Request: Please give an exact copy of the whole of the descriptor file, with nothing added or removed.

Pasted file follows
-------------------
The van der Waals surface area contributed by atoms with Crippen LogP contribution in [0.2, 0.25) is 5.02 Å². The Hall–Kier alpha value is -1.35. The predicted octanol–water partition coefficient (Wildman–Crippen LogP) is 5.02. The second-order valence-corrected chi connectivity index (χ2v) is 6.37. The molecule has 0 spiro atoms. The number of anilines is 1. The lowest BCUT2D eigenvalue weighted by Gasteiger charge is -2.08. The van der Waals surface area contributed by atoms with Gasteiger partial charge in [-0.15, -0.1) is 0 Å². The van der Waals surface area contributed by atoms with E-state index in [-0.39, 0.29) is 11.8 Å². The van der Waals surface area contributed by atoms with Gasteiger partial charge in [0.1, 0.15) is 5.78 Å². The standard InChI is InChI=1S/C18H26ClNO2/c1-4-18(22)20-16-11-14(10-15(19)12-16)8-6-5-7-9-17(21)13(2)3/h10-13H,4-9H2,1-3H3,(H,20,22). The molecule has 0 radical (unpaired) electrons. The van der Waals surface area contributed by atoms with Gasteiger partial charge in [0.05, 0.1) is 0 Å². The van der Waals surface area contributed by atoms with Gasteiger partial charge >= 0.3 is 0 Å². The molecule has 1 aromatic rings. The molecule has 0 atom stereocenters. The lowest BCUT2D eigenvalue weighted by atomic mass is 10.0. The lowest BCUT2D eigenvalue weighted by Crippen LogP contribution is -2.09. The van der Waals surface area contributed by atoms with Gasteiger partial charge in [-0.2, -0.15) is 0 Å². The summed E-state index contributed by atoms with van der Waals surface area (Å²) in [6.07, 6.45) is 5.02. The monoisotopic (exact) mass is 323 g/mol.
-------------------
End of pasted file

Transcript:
The van der Waals surface area contributed by atoms with Crippen LogP contribution in [0.2, 0.25) is 5.02 Å². The Hall–Kier alpha value is -1.35. The predicted octanol–water partition coefficient (Wildman–Crippen LogP) is 5.02. The second-order valence-corrected chi connectivity index (χ2v) is 6.37. The molecule has 0 spiro atoms. The number of anilines is 1. The lowest BCUT2D eigenvalue weighted by Gasteiger charge is -2.08. The van der Waals surface area contributed by atoms with Gasteiger partial charge in [-0.15, -0.1) is 0 Å². The van der Waals surface area contributed by atoms with E-state index in [-0.39, 0.29) is 11.8 Å². The van der Waals surface area contributed by atoms with Gasteiger partial charge in [0.1, 0.15) is 5.78 Å². The standard InChI is InChI=1S/C18H26ClNO2/c1-4-18(22)20-16-11-14(10-15(19)12-16)8-6-5-7-9-17(21)13(2)3/h10-13H,4-9H2,1-3H3,(H,20,22). The molecule has 0 radical (unpaired) electrons. The van der Waals surface area contributed by atoms with Gasteiger partial charge in [0.05, 0.1) is 0 Å². The van der Waals surface area contributed by atoms with Gasteiger partial charge >= 0.3 is 0 Å². The molecule has 1 aromatic rings. The molecule has 0 atom stereocenters. The lowest BCUT2D eigenvalue weighted by atomic mass is 10.0. The lowest BCUT2D eigenvalue weighted by Crippen LogP contribution is -2.09. The van der Waals surface area contributed by atoms with Gasteiger partial charge in [-0.2, -0.15) is 0 Å². The summed E-state index contributed by atoms with van der Waals surface area (Å²) in [6.07, 6.45) is 5.02. The monoisotopic (exact) mass is 323 g/mol.